Boat owners can fight barnacles with new eco-friendly method
Barnacles can be found in all marine environments and are a major problem for both small boats and large ships. Barnacles accumulate on the hulls and can reduce the fuel economy of a vessel by up to 40 per cent, increasing CO2 emissions accordingly.
While most marine organisms that attach themselves to hulls – for example mussels and algae – can easily be scraped off, barnacles literally grow into the surface and form dense calcium deposits underneath the paint.
The most common method used to prevent fouling is to mix the paint with a poisonous substance. The poison is then released slowly from the painted hull to discourage invaders, and eventually ends up in the water to the detriment of other marine organisms. This is how for example tributyltin oxide (TBTO), a biocide used in the 1980s and 1990s, led to a global environmental disaster. TBTO was banned worldwide after it was discovered that the use was making oysters and similar animals infertile.
About 90 per cent of the anti-fouling hull paints used today are based on copper oxide, causing large amounts of copper to be released into the seas and oceans.
'This type of environmental effect cannot be accepted in the long run,' says Pinori.
Digging their own grave in the paint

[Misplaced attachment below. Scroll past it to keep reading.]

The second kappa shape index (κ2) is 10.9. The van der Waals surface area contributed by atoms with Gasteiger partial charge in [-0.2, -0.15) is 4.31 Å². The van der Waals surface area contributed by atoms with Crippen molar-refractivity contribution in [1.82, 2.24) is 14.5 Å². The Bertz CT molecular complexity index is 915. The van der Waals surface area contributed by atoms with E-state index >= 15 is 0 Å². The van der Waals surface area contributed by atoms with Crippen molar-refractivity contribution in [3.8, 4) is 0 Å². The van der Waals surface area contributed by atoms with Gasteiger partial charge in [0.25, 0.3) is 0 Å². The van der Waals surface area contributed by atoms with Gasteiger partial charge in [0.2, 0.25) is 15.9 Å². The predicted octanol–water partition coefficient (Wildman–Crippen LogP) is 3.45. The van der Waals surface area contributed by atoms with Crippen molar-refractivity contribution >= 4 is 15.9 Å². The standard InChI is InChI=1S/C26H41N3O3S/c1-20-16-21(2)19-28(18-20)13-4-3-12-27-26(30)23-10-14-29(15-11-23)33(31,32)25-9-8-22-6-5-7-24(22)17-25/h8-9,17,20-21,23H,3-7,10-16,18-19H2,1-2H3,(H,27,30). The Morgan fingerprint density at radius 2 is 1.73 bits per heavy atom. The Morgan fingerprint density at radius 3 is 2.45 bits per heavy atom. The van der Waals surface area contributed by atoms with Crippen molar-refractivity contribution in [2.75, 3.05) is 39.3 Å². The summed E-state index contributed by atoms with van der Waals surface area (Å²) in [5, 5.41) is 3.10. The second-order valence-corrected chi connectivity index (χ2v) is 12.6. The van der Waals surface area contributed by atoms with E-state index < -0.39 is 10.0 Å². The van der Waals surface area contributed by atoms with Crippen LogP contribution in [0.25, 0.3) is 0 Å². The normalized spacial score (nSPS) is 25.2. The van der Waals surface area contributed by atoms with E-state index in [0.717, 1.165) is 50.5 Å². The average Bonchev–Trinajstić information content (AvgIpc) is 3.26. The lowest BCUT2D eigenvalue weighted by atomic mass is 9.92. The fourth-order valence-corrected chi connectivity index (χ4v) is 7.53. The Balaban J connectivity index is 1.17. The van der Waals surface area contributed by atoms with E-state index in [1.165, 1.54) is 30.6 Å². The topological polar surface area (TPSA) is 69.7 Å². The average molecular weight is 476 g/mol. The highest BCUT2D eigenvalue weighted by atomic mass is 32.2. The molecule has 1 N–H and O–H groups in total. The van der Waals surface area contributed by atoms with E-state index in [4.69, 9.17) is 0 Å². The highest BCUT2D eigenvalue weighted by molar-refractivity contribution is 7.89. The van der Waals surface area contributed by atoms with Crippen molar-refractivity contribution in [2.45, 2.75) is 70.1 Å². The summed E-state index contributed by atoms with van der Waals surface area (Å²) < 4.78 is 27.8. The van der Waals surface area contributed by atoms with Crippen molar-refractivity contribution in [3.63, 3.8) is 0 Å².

Now Pinori has found a new method. With the new method, the paint and the poison are modified so that the poison is kept inside the paint, minimising the release of it into the water. Instead, the barnacle's own ability to penetrate the paint is used. When the organisms attach to the surface, the poisoning begins.
'You can say that they dig their own grave in the paint,' says Pinori.
The toxin used in the new type of paint is ivermectin – a molecule produced by the bacterium Streptomyces avermitilis. A good effect has been achieved with only one gram of ivermectin per litre of paint, or a concentration of only .1 per cent. The effect lasts for many years and can replace the copper currently used in hull paints. The research indicates that only very small amounts of the substance leach into the water.
'My research shows that the small amounts that are released are unrelated to the effectiveness of the method. This means that if we can eliminate the leaching completely, the effect will not be sacrificed. Zero emissions will be our next goal. We're looking forward to continuing the development of this method within the EU project LEAF, Low Emission Anti-Fouling. It's a three-year project that SP has been granted together with Professor Elwing's group at the University of Gothenburg and other international partners,' says Pinori.
Link to the project: www.leaf-antifouling.eu